Who Is Nila Black?

To celebrate the release of my second novel Nila’s Hope, I would like to introduce you to the heroine of the story. If you’ve read Melody’s Song (my first book), you’ve already met this remarkable young woman. Nila comes from a background of neglect and abuse, and her mistreatment dulled her self-value so much, she submitted to an abusive live-in arrangement.

But let’s let Melody’s story tell of their first encounter:

On the only occupied bed in the four-bed ward lay what appeared to be a broken doll. She was on the bony side of slender, and her face was a pale background for the dark bruises that stained her eyes, cheeks and mouth. Her long, dark hair was coming loose from its confining braids. She had stitches on one cheek, and her left arm was in a cast. Her eyes were so swollen Melody couldn’t tell if she was awake or asleep. Above the neckline of the hospital gown more bruises colored the girl’s collarbone.

Melody’s stomach clenched. How could anyone do this? God, help me help her.

“Hello? Nila?” she called softly, not wanting to scare or waken the girl.

One bruised eye opened slightly. “Who are you? What do you want?”

“We’re your neighbors, Nila. I’m Melody; I moved into the yellow house down the street from you a few weeks ago. And this is Bobbie. She lives next door to me. We’re concerned about you and want to know if there is anything we can do for you.”

“Just take your concern and leave me alone. There’s nothing anyone can do.” Her eye closed again she turned her face away.

Melody felt tears fill her eyes at the hopelessness in that weak voice. “That’s not true. We can help you.”

She was surprised at the smoothness of her voice—not a waver to betray her nerves. “May I sit beside you? I promise I won’t hurt you.”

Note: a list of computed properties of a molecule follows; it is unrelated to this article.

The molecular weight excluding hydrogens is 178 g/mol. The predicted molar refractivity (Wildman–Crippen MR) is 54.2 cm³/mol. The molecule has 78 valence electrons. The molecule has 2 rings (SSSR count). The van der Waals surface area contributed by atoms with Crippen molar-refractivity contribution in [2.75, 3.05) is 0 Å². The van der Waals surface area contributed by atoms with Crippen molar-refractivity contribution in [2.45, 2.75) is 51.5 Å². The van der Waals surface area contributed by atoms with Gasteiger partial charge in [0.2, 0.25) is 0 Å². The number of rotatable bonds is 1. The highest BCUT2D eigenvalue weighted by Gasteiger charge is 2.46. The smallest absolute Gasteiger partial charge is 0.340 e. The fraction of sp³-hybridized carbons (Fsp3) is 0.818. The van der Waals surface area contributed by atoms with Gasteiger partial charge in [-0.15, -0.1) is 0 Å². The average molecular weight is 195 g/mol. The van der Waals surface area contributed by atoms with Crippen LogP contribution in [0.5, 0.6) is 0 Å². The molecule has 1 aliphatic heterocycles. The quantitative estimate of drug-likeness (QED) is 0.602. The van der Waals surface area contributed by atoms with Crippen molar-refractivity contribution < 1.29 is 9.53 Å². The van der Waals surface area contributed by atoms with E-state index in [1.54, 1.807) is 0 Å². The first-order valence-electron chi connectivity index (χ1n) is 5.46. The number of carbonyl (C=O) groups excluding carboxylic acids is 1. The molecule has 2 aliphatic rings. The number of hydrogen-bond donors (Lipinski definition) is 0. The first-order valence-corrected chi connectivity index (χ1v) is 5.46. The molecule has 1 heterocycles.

Nila’s slight one-shouldered shrug gave permission, and Melody moved to the chair beside the bed. She glanced over at Bobbie, who was still standing just inside the doorway.

“Nila, I know you’re in a lot of pain, so we won’t stay long. But I do want to help you. Is there anything at all I could do for you? Perhaps bring you something to read? I notice you don’t have a television in here. Would you like one? Or something special to eat?”

“Eyes hurt too much, and I can’t eat much yet—mouth’s too sore.” The words came with their own pain, causing a spasm in the young, battered face.

“What if I read to you? Would you like that?” Melody stroked the slender fingers protruding from the stark, white cast.

“If you want. One of my foster moms used to read to me when I was a kid.” Nila turned to look at Melody. “But why would you? I’m nothing to you.”

Melody smiled through unshed tears. “Oh no, that’s not true, Nila. You are very special. God loves you so much he pushed me to come to you even though I was afraid. He cares, and now that I’ve met you, I care too. I think I should read you my favorite psalm. It gives you a clear picture of just how much God cares for you.”

Melody pulled her small Bible out of her purse and quickly found the page.

“Here it is, Psalm 139:

O Lord, you have searched me, and you know me.
You know when I sit and when I rise; you perceive my thoughts from afar.
You discern my going out and my lying down; you are familiar with all my ways.
Before a word is on my tongue you know it completely, O Lord.
You hem me in–behind and before; you have laid your hand upon me.
Such knowledge is too wonderful for me, too lofty for me to attain.
Where can I go from your Spirit?
Where can I flee from your presence?
If I go up to the heavens, you are there; if I make my bed in the depth, you are there…”

The girl’s eyes were closed when Melody looked up, but she looked much more peaceful then when she’d arrived.


No response.

That’s who Nila was. But that’s not who she is.

I hope you’ll enjoy both Melody’s Song and Nila’s Hope, available through all online booksellers, the publishers, and I have copies on hand.
Now it’s your turn. Have you ever dealt with an abusive situation? What did you do?

Please leave a comment below or email me at kathleenefriesen@gmail.com.

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What? Me, Worry?

Give all your worries and cares to God, because he cares about you. (1 Peter 5:7 NLT)

Worry. We know we shouldn’t, and we know it can damage our health as well as our outlook on life. If you need confirmation on that, check out these websites (http://www.christianpost.com/news/are-you-a-worry-wart-52589/; http://www.webmd.com/balance/guide/how-worrying-affects-your-body) or just Google “effects of worry.”

I have been known to worry. My family is now laughing at this understatement. In fact, my sweet husband often tells me, when I’m in the middle of a state of anxiety, that at least I’ve found what I do well and am doing it with all my heart. Ouch.